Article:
A $10 million facility with the capacity to treat 2000 tonnes of mercury-contaminated waste each year has opened in Kwinana, Western Australia.
According to Environment Minister Stephen Dawson, the BMT Mercury Technology facility will accept, store and treat mercury-contaminated waste from various sources, including the state’s oil and gas industry.
“Given the state government’s focus on waste, I am very pleased to see this facility start operations and increase capacity,” Mr Dawson said.
Mr Dawson said the facility is consistent with the Minamata Convention and the Basel Convention, which guide global jurisdictions on the environmentally sound management and transport of mercury.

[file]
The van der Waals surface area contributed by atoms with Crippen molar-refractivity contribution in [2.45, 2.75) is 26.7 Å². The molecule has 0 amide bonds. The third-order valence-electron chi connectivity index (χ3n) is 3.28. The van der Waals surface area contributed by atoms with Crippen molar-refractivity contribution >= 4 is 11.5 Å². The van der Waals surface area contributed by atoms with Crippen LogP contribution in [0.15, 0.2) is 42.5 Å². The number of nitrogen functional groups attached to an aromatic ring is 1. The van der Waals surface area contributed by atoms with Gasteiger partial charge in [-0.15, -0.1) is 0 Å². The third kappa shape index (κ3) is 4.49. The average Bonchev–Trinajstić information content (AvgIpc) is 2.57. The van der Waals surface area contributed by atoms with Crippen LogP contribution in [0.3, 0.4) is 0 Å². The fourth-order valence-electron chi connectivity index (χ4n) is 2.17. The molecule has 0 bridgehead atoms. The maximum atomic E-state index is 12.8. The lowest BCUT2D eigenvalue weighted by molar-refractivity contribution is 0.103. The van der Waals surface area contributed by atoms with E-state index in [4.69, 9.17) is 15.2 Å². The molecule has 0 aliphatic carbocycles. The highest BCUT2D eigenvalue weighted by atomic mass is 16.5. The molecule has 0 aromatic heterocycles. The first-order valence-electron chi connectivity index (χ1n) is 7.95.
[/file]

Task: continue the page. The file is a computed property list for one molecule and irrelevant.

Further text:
“Not only does this facility address our priority to manage waste locally, generate jobs and protect the environment, it is also part of our responsibility under global conventions, of which Australia is a signatory,” he said.
Mr Dawson said the facility will prevent waste from being exported for treatment, left in long-term storage or ending up in landfill.
“BMT’s facility is an example of how Western Australia can manage some of the impacts locally, and reduce the risks involved with transporting hazardous materials,” Mr Dawson said.
“It also supports our resources industry, and results in better waste management and environmental protection outcomes for Western Australia.”